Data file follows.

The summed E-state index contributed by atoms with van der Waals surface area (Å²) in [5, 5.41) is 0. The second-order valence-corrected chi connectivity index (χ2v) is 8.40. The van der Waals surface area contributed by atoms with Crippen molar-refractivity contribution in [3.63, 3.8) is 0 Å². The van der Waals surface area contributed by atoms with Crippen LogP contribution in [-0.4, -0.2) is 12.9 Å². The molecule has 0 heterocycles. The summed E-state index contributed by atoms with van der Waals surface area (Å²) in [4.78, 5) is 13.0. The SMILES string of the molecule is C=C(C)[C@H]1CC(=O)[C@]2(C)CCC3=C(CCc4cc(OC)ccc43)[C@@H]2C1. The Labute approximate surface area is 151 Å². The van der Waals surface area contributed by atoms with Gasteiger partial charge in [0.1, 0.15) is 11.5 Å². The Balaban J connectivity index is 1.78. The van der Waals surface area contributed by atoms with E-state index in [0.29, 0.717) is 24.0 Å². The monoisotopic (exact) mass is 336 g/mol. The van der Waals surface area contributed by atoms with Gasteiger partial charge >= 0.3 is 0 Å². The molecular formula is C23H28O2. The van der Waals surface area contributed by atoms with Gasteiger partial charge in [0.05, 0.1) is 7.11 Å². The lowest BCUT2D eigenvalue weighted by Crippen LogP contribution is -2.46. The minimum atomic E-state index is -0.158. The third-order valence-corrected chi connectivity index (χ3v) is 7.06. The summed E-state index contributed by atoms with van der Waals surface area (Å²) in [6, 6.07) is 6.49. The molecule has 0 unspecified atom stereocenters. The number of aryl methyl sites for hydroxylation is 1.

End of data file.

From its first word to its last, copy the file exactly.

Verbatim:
The summed E-state index contributed by atoms with van der Waals surface area (Å²) in [5, 5.41) is 0. The second-order valence-corrected chi connectivity index (χ2v) is 8.40. The van der Waals surface area contributed by atoms with Crippen molar-refractivity contribution in [3.63, 3.8) is 0 Å². The van der Waals surface area contributed by atoms with Crippen LogP contribution in [-0.4, -0.2) is 12.9 Å². The molecule has 0 heterocycles. The summed E-state index contributed by atoms with van der Waals surface area (Å²) in [4.78, 5) is 13.0. The SMILES string of the molecule is C=C(C)[C@H]1CC(=O)[C@]2(C)CCC3=C(CCc4cc(OC)ccc43)[C@@H]2C1. The Labute approximate surface area is 151 Å². The van der Waals surface area contributed by atoms with Gasteiger partial charge in [0.1, 0.15) is 11.5 Å². The Balaban J connectivity index is 1.78. The van der Waals surface area contributed by atoms with E-state index in [0.29, 0.717) is 24.0 Å². The monoisotopic (exact) mass is 336 g/mol. The van der Waals surface area contributed by atoms with Gasteiger partial charge >= 0.3 is 0 Å². The molecular formula is C23H28O2. The van der Waals surface area contributed by atoms with Gasteiger partial charge in [0.05, 0.1) is 7.11 Å². The lowest BCUT2D eigenvalue weighted by Crippen LogP contribution is -2.46. The minimum atomic E-state index is -0.158. The third-order valence-corrected chi connectivity index (χ3v) is 7.06. The summed E-state index contributed by atoms with van der Waals surface area (Å²) in [6, 6.07) is 6.49. The molecule has 0 unspecified atom stereocenters. The number of aryl methyl sites for hydroxylation is 1.